Although the BVD schemes across the UK vary, there are some interesting – and useful – aspects from them all. Unsurprisingly, producers’ engagement with BVD schemes varies depending on whether the scheme is compulsory or voluntary, though the voluntary, vet-led scheme in Wales has seen rapid and high levels of uptake. “That’s certainly our experience,” says Dr Paton, adding that close to 90% of all herds have been tested for BVD at least once. Almost all producers are engaged and keen to start.

Mandatory testing

“It’s unlikely that any scheme would get 100% uptake on a voluntary basis, so I think making BVD testing mandatory would certainly help to mop up the remaining producers who have yet to sign up,” Dr Paton adds. Producers’ response to BVD being detected in their herd varies, with some producers in all schemes still attempting to rear persistently infected (PI) animals (see Figure 1).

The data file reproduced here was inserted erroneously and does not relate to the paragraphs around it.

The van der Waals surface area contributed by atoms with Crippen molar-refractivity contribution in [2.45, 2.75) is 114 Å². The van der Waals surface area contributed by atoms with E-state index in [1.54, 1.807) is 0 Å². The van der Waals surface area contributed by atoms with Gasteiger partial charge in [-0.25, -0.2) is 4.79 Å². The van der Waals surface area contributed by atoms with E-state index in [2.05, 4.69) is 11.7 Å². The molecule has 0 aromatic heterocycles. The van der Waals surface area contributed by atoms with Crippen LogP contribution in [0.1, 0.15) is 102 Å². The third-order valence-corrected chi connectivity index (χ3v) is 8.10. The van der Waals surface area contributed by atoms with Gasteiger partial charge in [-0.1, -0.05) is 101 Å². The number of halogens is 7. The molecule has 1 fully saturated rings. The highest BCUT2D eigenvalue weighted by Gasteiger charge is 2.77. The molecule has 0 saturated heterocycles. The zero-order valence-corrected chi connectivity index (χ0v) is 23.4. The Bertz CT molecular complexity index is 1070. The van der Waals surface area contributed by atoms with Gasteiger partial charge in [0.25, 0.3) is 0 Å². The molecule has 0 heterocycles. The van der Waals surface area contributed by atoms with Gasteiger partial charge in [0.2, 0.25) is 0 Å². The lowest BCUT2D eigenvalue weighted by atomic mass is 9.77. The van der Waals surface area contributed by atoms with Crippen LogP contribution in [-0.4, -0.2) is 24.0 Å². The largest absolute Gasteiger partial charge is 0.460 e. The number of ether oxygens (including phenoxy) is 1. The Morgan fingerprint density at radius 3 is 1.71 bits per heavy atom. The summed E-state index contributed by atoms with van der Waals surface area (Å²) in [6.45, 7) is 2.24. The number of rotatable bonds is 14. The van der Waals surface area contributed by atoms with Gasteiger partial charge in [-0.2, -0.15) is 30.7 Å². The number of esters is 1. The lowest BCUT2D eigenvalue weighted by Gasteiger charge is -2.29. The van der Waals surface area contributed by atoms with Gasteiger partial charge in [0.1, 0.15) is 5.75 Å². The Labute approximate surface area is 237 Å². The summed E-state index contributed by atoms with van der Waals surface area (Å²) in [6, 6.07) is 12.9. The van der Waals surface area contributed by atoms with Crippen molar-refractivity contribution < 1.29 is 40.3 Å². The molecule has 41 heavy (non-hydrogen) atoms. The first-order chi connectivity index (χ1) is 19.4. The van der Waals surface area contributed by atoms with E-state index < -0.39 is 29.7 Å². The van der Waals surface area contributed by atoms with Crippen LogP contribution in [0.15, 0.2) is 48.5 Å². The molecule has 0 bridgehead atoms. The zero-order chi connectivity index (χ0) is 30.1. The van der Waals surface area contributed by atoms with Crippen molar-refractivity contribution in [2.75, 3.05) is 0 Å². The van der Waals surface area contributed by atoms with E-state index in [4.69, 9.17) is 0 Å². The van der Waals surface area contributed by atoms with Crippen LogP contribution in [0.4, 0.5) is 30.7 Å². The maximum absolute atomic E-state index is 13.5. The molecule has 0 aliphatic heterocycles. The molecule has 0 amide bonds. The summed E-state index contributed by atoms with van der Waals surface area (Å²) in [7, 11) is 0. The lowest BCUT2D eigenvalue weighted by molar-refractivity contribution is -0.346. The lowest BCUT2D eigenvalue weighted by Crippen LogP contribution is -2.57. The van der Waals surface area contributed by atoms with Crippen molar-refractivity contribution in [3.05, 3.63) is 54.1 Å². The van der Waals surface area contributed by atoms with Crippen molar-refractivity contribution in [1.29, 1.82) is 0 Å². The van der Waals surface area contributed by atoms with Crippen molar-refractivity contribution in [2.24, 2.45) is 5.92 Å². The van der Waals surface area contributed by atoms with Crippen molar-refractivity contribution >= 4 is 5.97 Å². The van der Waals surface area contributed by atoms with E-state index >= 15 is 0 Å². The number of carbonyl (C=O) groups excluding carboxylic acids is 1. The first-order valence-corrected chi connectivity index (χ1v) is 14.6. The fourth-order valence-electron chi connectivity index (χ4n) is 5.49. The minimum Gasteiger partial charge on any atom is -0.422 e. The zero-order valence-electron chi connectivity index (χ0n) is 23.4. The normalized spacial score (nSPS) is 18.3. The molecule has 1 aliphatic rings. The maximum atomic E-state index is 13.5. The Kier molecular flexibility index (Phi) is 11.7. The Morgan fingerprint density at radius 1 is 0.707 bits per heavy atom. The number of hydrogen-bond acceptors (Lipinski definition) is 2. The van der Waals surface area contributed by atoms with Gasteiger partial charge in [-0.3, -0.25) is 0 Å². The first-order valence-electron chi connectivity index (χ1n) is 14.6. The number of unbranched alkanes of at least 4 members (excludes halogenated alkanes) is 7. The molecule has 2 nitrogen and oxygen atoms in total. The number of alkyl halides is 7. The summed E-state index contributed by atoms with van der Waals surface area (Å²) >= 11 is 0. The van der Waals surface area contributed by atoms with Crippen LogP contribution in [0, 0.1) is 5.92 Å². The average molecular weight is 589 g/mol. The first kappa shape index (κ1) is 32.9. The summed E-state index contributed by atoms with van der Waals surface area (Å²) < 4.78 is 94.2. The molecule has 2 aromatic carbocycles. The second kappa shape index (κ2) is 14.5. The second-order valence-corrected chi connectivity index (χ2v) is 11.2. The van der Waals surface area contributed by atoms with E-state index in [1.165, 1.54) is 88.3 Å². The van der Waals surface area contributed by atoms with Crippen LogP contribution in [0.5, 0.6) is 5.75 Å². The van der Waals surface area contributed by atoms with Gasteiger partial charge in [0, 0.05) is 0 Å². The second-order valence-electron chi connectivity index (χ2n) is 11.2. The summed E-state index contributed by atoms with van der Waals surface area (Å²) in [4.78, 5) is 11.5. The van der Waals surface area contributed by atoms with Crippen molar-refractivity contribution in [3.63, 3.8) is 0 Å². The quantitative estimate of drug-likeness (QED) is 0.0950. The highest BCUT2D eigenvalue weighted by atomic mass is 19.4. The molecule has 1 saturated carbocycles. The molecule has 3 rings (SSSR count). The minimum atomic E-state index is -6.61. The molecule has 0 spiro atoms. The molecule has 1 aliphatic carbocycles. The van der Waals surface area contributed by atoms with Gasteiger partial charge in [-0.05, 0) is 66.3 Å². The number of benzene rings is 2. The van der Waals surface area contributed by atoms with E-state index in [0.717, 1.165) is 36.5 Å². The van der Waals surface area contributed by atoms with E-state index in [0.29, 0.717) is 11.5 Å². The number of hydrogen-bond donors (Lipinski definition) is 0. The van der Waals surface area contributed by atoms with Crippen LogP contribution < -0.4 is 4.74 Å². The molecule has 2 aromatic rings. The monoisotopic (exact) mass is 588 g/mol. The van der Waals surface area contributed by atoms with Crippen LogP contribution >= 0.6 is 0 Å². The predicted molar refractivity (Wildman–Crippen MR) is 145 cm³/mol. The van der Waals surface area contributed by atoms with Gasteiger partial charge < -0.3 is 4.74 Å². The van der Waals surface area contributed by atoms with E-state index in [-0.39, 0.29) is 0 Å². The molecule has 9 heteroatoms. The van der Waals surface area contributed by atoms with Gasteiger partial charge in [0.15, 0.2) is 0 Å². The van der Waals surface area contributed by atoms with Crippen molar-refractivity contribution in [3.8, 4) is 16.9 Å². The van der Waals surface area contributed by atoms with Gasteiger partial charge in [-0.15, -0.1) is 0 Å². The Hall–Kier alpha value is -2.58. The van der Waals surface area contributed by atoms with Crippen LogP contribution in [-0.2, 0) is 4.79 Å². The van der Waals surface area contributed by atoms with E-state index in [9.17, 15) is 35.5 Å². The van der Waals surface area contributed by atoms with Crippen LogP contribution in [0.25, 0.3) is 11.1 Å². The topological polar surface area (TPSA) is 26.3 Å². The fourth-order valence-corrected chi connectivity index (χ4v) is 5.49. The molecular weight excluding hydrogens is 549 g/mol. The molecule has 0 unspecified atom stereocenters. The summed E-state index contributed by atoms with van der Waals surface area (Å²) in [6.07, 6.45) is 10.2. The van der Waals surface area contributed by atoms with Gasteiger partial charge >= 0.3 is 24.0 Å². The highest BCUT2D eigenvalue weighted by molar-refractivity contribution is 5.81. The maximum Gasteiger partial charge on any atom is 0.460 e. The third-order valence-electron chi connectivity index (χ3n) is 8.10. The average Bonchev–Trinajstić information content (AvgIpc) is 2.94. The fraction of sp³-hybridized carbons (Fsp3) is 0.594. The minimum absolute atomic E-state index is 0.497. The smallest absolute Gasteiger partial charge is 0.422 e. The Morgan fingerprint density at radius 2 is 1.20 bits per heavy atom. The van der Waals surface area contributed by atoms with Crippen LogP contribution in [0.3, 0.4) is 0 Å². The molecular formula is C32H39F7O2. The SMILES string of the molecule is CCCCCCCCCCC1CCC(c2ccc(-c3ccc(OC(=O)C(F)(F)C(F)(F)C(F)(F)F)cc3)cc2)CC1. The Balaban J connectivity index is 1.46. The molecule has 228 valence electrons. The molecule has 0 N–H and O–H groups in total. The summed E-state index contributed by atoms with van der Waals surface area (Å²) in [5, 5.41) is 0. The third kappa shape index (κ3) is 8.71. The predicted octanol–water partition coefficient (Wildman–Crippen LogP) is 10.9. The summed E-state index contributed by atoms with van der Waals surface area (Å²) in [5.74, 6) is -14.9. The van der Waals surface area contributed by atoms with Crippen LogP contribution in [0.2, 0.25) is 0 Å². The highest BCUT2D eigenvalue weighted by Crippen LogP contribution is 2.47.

Figure 1: Fate of P1 animals (National BVD Survey 2021)

“Prompt removal of PIs is critical to the success of any scheme,” adds Dr Paton. “This is an area all devolved-country schemes need to focus on, with clear messages around removing PIs as soon as they are identified.” England’s forthcoming Animal Health and Welfare Pathway, which is linked to the Government’s new support package for agriculture, will help English producers on the journey towards BVD eradication. Beginning in spring 2022, it will include a funded annual vet visit – worth £372 for dairy businesses – free for all eligible BPS units with 10 or more cows, with a focus on BVD for herds that are not already linked to a scheme.

“The visit will focus on current BVD status, data collection and biosecurity, with the aim being to develop a robust plan for becoming and remaining free of BVD,” says Ms Aplin.